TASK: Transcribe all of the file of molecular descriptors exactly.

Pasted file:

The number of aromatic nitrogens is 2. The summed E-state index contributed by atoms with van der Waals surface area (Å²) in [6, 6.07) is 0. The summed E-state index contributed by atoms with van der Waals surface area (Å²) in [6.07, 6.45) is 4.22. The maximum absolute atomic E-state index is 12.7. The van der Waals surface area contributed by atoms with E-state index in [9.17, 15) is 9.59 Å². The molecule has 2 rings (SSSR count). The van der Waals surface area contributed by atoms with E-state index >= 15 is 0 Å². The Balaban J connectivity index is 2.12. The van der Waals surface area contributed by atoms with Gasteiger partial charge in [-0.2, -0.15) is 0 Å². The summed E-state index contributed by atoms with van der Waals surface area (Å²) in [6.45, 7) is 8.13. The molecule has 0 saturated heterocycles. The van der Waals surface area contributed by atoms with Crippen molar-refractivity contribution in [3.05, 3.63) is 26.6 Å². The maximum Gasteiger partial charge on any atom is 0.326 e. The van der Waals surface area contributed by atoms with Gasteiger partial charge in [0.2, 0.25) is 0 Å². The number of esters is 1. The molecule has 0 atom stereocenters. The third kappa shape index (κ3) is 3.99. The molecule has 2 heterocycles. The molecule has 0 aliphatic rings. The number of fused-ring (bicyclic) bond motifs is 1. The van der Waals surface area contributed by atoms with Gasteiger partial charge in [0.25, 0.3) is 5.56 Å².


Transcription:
The number of aromatic nitrogens is 2. The summed E-state index contributed by atoms with van der Waals surface area (Å²) in [6, 6.07) is 0. The summed E-state index contributed by atoms with van der Waals surface area (Å²) in [6.07, 6.45) is 4.22. The maximum absolute atomic E-state index is 12.7. The van der Waals surface area contributed by atoms with E-state index in [9.17, 15) is 9.59 Å². The molecule has 2 rings (SSSR count). The van der Waals surface area contributed by atoms with E-state index >= 15 is 0 Å². The Balaban J connectivity index is 2.12. The van der Waals surface area contributed by atoms with Gasteiger partial charge in [-0.2, -0.15) is 0 Å². The summed E-state index contributed by atoms with van der Waals surface area (Å²) in [6.45, 7) is 8.13. The molecule has 0 saturated heterocycles. The van der Waals surface area contributed by atoms with Crippen molar-refractivity contribution in [3.05, 3.63) is 26.6 Å². The maximum Gasteiger partial charge on any atom is 0.326 e. The van der Waals surface area contributed by atoms with Gasteiger partial charge in [0.2, 0.25) is 0 Å². The number of esters is 1. The molecule has 0 atom stereocenters. The third kappa shape index (κ3) is 3.99. The molecule has 2 heterocycles. The molecule has 0 aliphatic rings. The number of fused-ring (bicyclic) bond motifs is 1. The van der Waals surface area contributed by atoms with Gasteiger partial charge in [0.25, 0.3) is 5.56 Å².